Centrist President Klaus Iohannis criticised the Social Democrat-led government for a decree, later scrapped, that decriminalised some corruption, triggering the largest demonstrations in Romania since the fall of communism in 1989.
Romania's president on Tuesday tore into the leftist-led government over a corruption decree that sparked a week of huge street protests.
Speaking to parliament, centrist President Klaus Iohannis criticised the Social Democrat-led government for the late-night adoption of a cabinet decree on February 1, that critics said would have turned the clock back on the fight against corruption in the former communist state, now an EU and NATO member.
But in a potential reprieve for Prime Minister Sorin Grindeanu, Iohannis said the Social Democrats had won the right to govern in the December election and should continue to do so.
"Romania needs a strong government, not one that shyly executes party orders," said Iohannis, a former leader of the centre-right opposition. "You should legislate for Romania, not for a group of politicians with problems."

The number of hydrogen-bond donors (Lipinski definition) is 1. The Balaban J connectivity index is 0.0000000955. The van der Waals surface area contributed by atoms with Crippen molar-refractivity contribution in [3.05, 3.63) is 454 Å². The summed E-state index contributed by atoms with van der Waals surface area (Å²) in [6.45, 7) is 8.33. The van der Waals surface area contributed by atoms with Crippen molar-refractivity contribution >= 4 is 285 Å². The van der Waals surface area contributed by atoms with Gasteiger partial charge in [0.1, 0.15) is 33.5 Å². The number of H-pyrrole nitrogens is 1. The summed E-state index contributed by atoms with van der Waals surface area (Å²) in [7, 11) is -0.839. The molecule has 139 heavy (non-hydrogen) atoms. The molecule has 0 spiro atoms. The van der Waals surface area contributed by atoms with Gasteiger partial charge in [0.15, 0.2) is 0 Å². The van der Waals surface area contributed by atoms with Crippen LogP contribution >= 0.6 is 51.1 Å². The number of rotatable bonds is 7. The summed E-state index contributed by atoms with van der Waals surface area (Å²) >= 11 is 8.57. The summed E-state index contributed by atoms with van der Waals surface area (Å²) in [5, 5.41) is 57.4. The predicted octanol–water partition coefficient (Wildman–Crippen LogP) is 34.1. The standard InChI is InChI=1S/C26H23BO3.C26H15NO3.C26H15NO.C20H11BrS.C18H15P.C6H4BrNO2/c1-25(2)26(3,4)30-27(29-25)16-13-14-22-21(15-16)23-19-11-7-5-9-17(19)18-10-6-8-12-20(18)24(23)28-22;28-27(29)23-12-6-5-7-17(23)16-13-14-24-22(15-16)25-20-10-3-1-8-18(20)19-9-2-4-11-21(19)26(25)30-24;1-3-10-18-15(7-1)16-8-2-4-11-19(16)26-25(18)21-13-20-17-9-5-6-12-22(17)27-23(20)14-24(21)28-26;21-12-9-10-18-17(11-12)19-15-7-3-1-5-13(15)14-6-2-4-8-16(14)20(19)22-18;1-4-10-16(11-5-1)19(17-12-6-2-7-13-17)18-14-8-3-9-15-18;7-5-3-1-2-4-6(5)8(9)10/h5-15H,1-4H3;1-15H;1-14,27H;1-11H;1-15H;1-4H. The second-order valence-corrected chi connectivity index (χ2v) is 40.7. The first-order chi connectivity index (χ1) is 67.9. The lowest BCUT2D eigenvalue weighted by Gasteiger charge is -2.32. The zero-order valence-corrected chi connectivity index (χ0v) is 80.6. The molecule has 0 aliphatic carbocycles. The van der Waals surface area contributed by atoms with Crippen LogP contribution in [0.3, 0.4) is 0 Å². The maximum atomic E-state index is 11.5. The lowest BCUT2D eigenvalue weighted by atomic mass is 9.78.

Though his role is largely ceremonial, the president's powers include nominating the prime minister after elections and returning legislation to parliament for reconsideration.
The government formally scrapped the decree on Monday and called for calm. But around 25,000 people gathered in front of government offices in central Bucharest in the evening to demand Prime Minister Sorin Grindeanu's resignation and snap elections.
Monday was the seventh day of anti-government protests over the decree, although the numbers were much smaller than in previous days.
The emergency ordinance would have decriminalised abuse-of-power offences which involve less than $48,000. It led to the country's largest demonstrations since the fall of communism in 1989.
TRT World's Nafisa Latic has this report.